Regarding the latest statement issued by the Democratic Alliance (DA) surrounding SANRAL’s e-tolling contract, Electronic Toll Collection (ETC), the company that operates and manages the Gauteng Open Road Tolling (GORT) project on behalf of SANRAL, wishes to provide clarity on the following:
Regarding the so-called contract extension, the original e-toll contract signed in October 2009 between ETC and SANRAL, made provision for an 8-year system support, facilities maintenance and customer service functions (“operational components”), from the date of toll commencement (December 2013). The back-office function namely the Transaction Clearing House (TCH) and Violations Processing Centre (VPC) portions of the contract was valid for 5 years from toll commencement, with an option to extend for another year. In April 2017 SANRAL entered into an agreement with ETC, after approval of a deviation by National Treasury to reduce the 8-year operational component of the contract to 6 years and extend the back office 5-year components to 6 years. This aligned contractual periods makes commercial and operational sense for all parties concerned.
The SANRAL contract with ETC has been openly available to all stakeholders and road users since the finalisation of the contract. The contract was also made available in hard copy to all political parties including the Democratic Alliance.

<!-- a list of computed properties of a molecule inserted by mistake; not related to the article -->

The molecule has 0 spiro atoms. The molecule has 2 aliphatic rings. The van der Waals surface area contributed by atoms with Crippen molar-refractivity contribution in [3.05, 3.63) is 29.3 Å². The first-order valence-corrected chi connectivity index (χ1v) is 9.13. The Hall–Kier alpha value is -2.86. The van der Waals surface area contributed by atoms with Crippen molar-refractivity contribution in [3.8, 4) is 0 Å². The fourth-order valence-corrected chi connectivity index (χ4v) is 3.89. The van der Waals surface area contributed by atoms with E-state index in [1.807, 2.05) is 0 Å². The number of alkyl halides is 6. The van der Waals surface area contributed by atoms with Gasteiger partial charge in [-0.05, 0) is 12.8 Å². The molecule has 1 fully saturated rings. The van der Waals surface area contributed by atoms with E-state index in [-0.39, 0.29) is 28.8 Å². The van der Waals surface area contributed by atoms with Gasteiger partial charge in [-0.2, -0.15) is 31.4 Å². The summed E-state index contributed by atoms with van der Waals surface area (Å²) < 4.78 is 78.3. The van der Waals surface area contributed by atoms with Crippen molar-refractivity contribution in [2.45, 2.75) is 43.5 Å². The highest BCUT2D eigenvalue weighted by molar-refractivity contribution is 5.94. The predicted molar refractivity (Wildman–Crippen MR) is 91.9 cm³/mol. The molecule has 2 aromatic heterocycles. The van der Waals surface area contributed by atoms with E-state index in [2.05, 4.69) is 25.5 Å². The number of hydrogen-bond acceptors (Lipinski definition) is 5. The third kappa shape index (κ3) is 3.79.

ETC believes it is irresponsible and irrational for political parties like the DA to call for the scrapping of e-tolls until viable alternatives for using the system have been finalised and agreed on. Simply closing down the system will mean the sudden loss of all the technical expertise and cutting-edge infrastructure. It will also mean the loss of 1,300 jobs, excluding subcontracted parties.
Furthermore, if the system is switched off, it will leave one of the busiest sub-Saharan roads without smart traffic management or maintenance services. The highly advanced, smart system deployed on this e-toll road network is designed to maximise the free flow of traffic and shutting down the system will severely increase traffic congestion in Gauteng.
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